Politics & Policy

Conservatives Can — and Should — Play a Role in the Cancer Moonshot

Last Monday, the White House announced the formation of its Cancer Moonshot Task Force, a follow-up to President Obama’s State of the Union exhortation to “make America the country that cures cancer once and for all.” At the time, the president’s announcement elicited snickers from many on the right concerned about expansive government programs that promise more than they can deliver.

But conservatives who worry about the government’s role in combating cancer are missing a key part of the picture: When it comes to making big gains against cancer, it’s not about central planners generating solutions from whole cloth; it’s about making sure nothing gets in the way of the cutting-edge treatments that are already within our reach. Conservatives can play an important part in the cancer moonshot by helping to keep it focused on its key task.

Powerful new cancer treatments verge on science fiction.

Cancer cells cloak themselves from the body’s immune system. We can now strip that cloak away with drugs called “checkpoint inhibitors.” We can also genetically modify hunter-killer T cells and send them, like predator drones, to attack tumors. Based on research showing that genetic screening could detect early-stage cancer in pregnant women, Illumina just launched a company called Grail to develop and commercialize a test to detect circulating tumor DNA, potentially identifying at-risk patients before they show any clinical symptoms. The earlier we can detect cancer, the more easily we can cure it.

But enormous challenges still loom.

For instance, fewer than 5 percent of cancer patients participate in clinical trials, which are usually incredibly expensive and time-consuming and fail more than 90 percent of the time.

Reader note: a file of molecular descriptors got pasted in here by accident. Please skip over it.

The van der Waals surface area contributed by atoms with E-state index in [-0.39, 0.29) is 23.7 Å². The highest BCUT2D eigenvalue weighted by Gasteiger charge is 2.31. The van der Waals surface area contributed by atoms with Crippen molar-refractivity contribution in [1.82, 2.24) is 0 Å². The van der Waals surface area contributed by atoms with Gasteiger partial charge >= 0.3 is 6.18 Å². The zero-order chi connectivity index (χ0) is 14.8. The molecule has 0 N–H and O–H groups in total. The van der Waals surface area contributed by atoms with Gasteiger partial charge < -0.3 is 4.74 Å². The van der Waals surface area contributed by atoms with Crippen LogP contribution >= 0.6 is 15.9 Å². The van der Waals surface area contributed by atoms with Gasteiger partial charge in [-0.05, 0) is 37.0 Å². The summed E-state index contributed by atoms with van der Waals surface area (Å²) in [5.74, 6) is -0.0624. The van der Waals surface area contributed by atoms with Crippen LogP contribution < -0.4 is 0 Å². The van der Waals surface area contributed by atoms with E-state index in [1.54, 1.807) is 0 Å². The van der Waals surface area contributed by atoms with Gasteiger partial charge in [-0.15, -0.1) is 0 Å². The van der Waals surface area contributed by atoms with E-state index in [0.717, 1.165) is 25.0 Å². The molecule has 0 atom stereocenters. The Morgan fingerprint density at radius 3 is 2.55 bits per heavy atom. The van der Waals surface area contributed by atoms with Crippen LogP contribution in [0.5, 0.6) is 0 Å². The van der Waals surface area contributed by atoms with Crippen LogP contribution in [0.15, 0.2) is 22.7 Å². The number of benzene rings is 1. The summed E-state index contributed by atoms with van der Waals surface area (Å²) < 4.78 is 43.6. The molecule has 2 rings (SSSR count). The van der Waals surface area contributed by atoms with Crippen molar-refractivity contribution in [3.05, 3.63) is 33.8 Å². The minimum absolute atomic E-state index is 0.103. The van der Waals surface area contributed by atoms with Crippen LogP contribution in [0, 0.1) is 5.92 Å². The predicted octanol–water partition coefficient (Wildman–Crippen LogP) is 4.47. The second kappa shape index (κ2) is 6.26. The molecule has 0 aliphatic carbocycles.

We desperately need a new “gold standard” for testing promising cancer medicines – a system that uses the latest advances in artificial intelligence, statistics, and powerful diagnostic platforms to rapidly identify and test promising combinations of drugs in the patients who are most likely to respond. 

Very few institutions have committed to the kind of massive, routine data sharing that we need to make rapid strides against cancer.

Another key challenge is to get researchers, companies, and academic medical centers to embrace robust data sharing. Universities use prominent journal articles as a yardstick for tenure, salary, and promotion — encouraging researchers to hoard, not distribute, data. There’s also a complex web of privacy regulations at the state and federal levels that discourages data sharing, or provides a ready-made excuse for avoiding it. As a result, everyone pays data sharing lip service, but very few institutions have committed to the kind of massive, routine data sharing that we need to make rapid strides against cancer.

Vice President Joe Biden — tasked by President Obama to lead the moonshot efforts — is already making a difference through the call to arms he has issued from the bully pulpit.